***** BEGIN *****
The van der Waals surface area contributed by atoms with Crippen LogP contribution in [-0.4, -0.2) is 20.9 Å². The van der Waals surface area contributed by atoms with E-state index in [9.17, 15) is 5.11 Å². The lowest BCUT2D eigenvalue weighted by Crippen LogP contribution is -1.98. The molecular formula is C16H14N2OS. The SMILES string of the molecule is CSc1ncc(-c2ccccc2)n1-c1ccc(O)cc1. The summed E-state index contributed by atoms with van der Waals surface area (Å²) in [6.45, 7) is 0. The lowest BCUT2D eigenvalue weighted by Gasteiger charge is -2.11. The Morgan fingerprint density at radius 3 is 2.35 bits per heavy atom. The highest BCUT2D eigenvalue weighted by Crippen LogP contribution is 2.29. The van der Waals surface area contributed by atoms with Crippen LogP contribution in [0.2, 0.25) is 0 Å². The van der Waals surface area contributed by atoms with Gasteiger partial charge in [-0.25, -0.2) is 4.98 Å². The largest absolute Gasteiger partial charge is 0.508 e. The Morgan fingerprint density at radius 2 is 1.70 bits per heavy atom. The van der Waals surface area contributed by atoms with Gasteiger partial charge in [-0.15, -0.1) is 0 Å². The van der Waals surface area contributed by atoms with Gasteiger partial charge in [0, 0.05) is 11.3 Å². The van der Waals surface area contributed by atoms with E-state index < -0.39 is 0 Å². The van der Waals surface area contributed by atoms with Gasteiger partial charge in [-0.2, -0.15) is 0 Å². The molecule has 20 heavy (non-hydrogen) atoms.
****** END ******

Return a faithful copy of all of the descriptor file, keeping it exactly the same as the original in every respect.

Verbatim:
The van der Waals surface area contributed by atoms with Crippen LogP contribution in [-0.4, -0.2) is 20.9 Å². The van der Waals surface area contributed by atoms with E-state index in [9.17, 15) is 5.11 Å². The lowest BCUT2D eigenvalue weighted by Crippen LogP contribution is -1.98. The molecular formula is C16H14N2OS. The SMILES string of the molecule is CSc1ncc(-c2ccccc2)n1-c1ccc(O)cc1. The summed E-state index contributed by atoms with van der Waals surface area (Å²) in [6.45, 7) is 0. The lowest BCUT2D eigenvalue weighted by Gasteiger charge is -2.11. The Morgan fingerprint density at radius 3 is 2.35 bits per heavy atom. The highest BCUT2D eigenvalue weighted by Crippen LogP contribution is 2.29. The van der Waals surface area contributed by atoms with Crippen LogP contribution in [0.2, 0.25) is 0 Å². The van der Waals surface area contributed by atoms with Gasteiger partial charge in [-0.25, -0.2) is 4.98 Å². The largest absolute Gasteiger partial charge is 0.508 e. The Morgan fingerprint density at radius 2 is 1.70 bits per heavy atom. The van der Waals surface area contributed by atoms with Gasteiger partial charge in [-0.15, -0.1) is 0 Å². The van der Waals surface area contributed by atoms with Gasteiger partial charge in [0, 0.05) is 11.3 Å². The van der Waals surface area contributed by atoms with E-state index < -0.39 is 0 Å². The van der Waals surface area contributed by atoms with Gasteiger partial charge in [-0.2, -0.15) is 0 Å². The molecule has 20 heavy (non-hydrogen) atoms.